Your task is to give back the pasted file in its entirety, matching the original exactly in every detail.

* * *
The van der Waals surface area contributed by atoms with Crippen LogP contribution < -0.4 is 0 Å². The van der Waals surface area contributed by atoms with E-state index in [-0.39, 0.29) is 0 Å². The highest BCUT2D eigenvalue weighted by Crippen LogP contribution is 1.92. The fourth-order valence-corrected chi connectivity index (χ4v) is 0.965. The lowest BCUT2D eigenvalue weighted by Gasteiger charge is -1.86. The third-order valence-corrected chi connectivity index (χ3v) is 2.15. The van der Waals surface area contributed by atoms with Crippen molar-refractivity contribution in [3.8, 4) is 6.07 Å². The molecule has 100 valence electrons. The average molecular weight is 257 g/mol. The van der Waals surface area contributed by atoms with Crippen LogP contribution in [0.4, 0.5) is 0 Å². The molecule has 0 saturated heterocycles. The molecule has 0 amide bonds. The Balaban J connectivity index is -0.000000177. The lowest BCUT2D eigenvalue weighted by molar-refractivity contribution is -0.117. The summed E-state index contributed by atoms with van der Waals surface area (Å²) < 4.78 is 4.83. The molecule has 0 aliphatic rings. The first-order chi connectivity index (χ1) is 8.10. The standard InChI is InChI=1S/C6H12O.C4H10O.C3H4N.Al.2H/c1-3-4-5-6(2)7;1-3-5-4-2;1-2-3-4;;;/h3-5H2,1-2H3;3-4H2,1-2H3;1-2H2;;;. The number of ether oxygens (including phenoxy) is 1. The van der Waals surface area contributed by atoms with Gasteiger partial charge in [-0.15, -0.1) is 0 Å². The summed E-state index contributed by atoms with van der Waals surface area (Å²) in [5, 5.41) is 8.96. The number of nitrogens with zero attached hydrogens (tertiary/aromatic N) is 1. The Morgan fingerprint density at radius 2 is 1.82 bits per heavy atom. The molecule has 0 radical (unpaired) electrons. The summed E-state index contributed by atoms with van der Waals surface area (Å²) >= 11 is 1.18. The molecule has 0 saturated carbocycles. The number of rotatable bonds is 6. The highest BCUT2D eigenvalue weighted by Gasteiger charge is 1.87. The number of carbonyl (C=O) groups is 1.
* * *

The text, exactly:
The van der Waals surface area contributed by atoms with Crippen LogP contribution < -0.4 is 0 Å². The van der Waals surface area contributed by atoms with E-state index in [-0.39, 0.29) is 0 Å². The highest BCUT2D eigenvalue weighted by Crippen LogP contribution is 1.92. The fourth-order valence-corrected chi connectivity index (χ4v) is 0.965. The lowest BCUT2D eigenvalue weighted by Gasteiger charge is -1.86. The third-order valence-corrected chi connectivity index (χ3v) is 2.15. The van der Waals surface area contributed by atoms with Crippen molar-refractivity contribution in [3.8, 4) is 6.07 Å². The molecule has 100 valence electrons. The average molecular weight is 257 g/mol. The van der Waals surface area contributed by atoms with Crippen LogP contribution in [0.4, 0.5) is 0 Å². The molecule has 0 saturated heterocycles. The molecule has 0 amide bonds. The Balaban J connectivity index is -0.000000177. The lowest BCUT2D eigenvalue weighted by molar-refractivity contribution is -0.117. The summed E-state index contributed by atoms with van der Waals surface area (Å²) < 4.78 is 4.83. The molecule has 0 aliphatic rings. The first-order chi connectivity index (χ1) is 8.10. The standard InChI is InChI=1S/C6H12O.C4H10O.C3H4N.Al.2H/c1-3-4-5-6(2)7;1-3-5-4-2;1-2-3-4;;;/h3-5H2,1-2H3;3-4H2,1-2H3;1-2H2;;;. The number of ether oxygens (including phenoxy) is 1. The van der Waals surface area contributed by atoms with Gasteiger partial charge in [-0.15, -0.1) is 0 Å². The summed E-state index contributed by atoms with van der Waals surface area (Å²) in [5, 5.41) is 8.96. The number of nitrogens with zero attached hydrogens (tertiary/aromatic N) is 1. The Morgan fingerprint density at radius 2 is 1.82 bits per heavy atom. The molecule has 0 radical (unpaired) electrons. The summed E-state index contributed by atoms with van der Waals surface area (Å²) >= 11 is 1.18. The molecule has 0 saturated carbocycles. The number of rotatable bonds is 6. The highest BCUT2D eigenvalue weighted by Gasteiger charge is 1.87. The number of carbonyl (C=O) groups is 1.